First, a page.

NYC Nail Salons Ordered to Pay $1.1 Million in Back Wages to Workers

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The investigation into the horrible working conditions of New York City nail salon workers seems to have finally followed through in awarding back wages to underpaid employees. In a follow up written by the New York Times, the paper reported that salon workers have been awarded $1.1 million in back wages and several hundred thousand dollars in damages.

The settlement follows a scathing investigation written last year by the Times titled “The Price of Nice Nails,” which was credited with exposing the harsh working conditions of these drastically underpaid and exploited workers. The report found that many of these workers, who are primarily immigrants, were forced to work endless hours, and in some cases were even forced to pay their bosses for the work they performed in exchange for “apprenticeship.”

The Labor Department cited more than 40 percent of the salons the piece investigated, and some of the working conditions it documented were shocking. The New York Times writes,

One worker at a Manhattan salon was paid $30 a day for 10-hour shifts; another manicurist in Queens was paid only $200 for a 50-hour workweek; manicurists at seven salons were forced to work for no pay or had to pay salon owners a fee, ostensibly to learn the trade; several owners admitted to submitting fake payroll records in an effort to fool investigators.

Even though efforts are finally being made to remedy the situation, the challenges associated with the largely immigrant-run industry make proper regulation extremely difficult. As the Times pointed out, often times employees are paid off the books and lack competent knowledge of state labor laws. In fact, the Times found that 85 percent of the salons failed to maintain adequate payroll records.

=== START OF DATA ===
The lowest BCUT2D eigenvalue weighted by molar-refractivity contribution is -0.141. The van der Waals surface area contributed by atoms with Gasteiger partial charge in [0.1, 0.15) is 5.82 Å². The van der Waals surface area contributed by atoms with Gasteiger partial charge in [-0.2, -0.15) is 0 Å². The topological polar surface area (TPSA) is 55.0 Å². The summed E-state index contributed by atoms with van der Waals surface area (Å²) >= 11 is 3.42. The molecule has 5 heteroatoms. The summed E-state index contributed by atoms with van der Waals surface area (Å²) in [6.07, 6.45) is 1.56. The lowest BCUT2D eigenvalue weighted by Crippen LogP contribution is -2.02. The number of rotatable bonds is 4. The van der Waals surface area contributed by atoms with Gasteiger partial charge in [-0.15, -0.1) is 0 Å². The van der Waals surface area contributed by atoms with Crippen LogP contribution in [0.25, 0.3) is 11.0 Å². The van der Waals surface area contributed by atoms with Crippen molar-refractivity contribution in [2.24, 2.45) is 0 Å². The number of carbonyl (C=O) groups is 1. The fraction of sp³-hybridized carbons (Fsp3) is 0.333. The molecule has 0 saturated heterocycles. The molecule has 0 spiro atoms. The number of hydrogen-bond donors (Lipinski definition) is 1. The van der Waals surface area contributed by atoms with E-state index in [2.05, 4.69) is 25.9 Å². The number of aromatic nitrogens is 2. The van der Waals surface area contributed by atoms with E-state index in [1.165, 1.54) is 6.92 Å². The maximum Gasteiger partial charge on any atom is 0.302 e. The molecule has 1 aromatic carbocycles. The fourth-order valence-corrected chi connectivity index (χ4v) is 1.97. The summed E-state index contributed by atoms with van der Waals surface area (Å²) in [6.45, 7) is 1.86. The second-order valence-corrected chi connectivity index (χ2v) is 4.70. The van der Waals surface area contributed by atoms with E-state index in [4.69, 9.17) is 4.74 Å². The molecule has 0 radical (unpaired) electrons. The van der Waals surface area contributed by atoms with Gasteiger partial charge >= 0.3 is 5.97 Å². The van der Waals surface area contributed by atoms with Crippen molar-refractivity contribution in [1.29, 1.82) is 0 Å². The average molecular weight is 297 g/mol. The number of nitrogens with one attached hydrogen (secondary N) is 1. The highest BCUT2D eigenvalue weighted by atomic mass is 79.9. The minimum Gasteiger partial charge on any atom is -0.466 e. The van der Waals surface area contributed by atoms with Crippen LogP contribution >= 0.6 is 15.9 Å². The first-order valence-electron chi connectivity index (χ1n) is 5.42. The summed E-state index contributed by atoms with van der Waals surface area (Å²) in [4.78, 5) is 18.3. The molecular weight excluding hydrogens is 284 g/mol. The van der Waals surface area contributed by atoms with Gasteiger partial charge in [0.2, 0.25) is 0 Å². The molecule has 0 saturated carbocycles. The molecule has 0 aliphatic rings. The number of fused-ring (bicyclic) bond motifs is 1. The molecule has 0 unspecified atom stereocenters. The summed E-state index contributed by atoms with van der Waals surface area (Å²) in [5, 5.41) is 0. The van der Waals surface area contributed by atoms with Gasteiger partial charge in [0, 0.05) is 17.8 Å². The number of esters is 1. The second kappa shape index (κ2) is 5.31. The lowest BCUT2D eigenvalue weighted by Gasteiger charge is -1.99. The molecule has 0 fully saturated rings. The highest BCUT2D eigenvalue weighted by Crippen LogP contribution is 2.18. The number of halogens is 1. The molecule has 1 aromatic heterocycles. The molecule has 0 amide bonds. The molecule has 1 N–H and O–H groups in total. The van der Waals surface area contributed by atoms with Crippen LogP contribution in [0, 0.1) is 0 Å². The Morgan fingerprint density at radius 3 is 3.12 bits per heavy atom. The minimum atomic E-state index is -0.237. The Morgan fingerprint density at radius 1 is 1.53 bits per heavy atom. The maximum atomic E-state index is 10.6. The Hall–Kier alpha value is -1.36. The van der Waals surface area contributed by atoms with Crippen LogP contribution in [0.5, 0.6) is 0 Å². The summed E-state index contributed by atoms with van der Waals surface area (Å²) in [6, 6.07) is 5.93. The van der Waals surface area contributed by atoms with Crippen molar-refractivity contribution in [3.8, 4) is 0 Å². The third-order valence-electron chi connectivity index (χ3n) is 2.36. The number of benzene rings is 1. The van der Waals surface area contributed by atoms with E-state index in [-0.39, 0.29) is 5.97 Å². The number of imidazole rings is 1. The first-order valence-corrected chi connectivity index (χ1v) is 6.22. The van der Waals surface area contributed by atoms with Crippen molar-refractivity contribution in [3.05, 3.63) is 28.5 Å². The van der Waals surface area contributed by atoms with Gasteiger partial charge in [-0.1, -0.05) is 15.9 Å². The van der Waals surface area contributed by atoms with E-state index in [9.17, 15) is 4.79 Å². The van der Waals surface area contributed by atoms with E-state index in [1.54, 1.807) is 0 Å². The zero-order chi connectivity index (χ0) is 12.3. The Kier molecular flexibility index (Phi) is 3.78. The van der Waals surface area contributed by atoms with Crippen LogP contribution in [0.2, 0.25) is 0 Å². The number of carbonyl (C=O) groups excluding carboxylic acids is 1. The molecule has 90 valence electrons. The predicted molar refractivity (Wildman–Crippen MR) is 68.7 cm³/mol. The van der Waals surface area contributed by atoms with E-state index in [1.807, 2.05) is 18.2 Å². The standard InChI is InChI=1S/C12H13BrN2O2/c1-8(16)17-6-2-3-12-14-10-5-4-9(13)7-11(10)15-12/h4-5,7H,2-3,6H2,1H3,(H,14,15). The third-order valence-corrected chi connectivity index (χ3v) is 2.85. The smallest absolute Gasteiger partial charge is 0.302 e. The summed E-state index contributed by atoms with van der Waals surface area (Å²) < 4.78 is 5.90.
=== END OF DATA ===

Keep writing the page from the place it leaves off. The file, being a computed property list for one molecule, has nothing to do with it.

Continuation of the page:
These weren’t the only offenses discovered at these nail salons. The Times writes,

More than 10 percent of the salons illegally charged manicurists for supplies like gloves and nail clippers. One salon docked $50 from each worker’s wages every three months for items like gloves and nail polish.

The threat of retaliation from employers has prevented many of these manicurists from being completely honest with investigators on their working conditions. Even though damages and back wages are beginning to be awarded to these salon workers, the industry as a whole has a long way to go before it can move on from the intense scrutiny. I think it’s safe to say we can expect more fines to come as these investigations move forward.

Alexis Evans
Alexis Evans is an Assistant Editor at Law Street and a Buckeye State native. She has a Bachelor’s Degree in Journalism and a minor in Business from Ohio University. Contact Alexis at



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